Matt McGorry Just Made a Great Point About Racism in the US Criminal Justice System


In just the past few decades, the United States' prison population has increased by more than 500%, according to The Sentencing Project, and now incarcerates people at a rate six times higher than that of most other Western countries. Those facts give the U.S. the distinction of having the highest rate of incarceration in the industrialized world. Of this immense population, 60% are people of color — despite the fact that people of color make up only about 30% of the U.S. population overall.

Yet plenty of Americans, especially those with significant socioeconomic privilege, are ignorant of this reality. Actor Matt McGorry, a star on Netflix's hit prison series Orange is the New Black, was no exception — that is, until he read The New Jim Crow: Mass Incarceration in the Age of Colorblindness, Michelle Alexander's groundbreaking book on the topic.

The book "gives an incredible look at how the U.S. criminal justice system fails and discriminates against people of color and specifically black folks," McGorry wrote Monday on Facebook. "If you have any interest in understanding the complexities of systemic racism in America, this is a must read. Burning crosses and racial slurs are not the only types of racism affecting people of color."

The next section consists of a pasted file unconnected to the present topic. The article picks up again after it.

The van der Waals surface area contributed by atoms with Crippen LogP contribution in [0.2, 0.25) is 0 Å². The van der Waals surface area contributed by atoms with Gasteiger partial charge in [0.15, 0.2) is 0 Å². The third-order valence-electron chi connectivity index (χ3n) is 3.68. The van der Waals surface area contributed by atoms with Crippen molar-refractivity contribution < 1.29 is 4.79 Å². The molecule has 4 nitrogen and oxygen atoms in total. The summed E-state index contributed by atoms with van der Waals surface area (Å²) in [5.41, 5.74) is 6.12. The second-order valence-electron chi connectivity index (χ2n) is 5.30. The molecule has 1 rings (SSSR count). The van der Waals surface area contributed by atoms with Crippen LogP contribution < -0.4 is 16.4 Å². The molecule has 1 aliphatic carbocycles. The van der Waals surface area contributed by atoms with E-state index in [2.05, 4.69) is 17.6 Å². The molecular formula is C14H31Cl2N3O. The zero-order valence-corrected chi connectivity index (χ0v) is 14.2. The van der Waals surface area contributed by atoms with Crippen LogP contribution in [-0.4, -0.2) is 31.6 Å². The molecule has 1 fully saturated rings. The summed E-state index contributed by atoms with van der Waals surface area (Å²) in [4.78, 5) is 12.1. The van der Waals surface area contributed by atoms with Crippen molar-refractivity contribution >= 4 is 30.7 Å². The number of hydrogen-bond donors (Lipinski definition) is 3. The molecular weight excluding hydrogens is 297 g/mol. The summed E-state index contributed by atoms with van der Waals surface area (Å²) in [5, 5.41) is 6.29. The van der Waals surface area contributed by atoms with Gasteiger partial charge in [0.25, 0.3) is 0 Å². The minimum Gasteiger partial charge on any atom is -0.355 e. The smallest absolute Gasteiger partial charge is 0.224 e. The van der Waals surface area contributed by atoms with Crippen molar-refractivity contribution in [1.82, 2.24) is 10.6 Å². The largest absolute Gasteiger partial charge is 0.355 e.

McGorry's point — that the criminal justice system perpetuates widespread racism — is the same one at the heart of Alexander's work.

"People are swept into the criminal justice system — particularly in poor communities of color — at very early ages ... typically for fairly minor, nonviolent crimes," Alexander told NPR in 2012. Young men of color in particular, she added, are "shuttled into prisons, branded as criminals and felons, and then when they're released, they're relegated to a permanent second-class status, stripped of the very rights supposedly won in the civil rights movement — like the right to vote, the right to serve on juries, the right to be free of legal discrimination and employment and access to education and public benefits."

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The numbers back Alexander up. A Human Rights Watch report on racial disparities in drug arrests found that in 2006, African-Americans in various states were arrested for drug offenses at rates two to 11 times higher than their white counterparts. And black offenders receive sentences that are 10% longer than those white offenders receive for the same crimes, according to a U.S. Sentencing Commission report.

As McGorry concluded, "We can't pretend we live in a world where everything is even close to equal."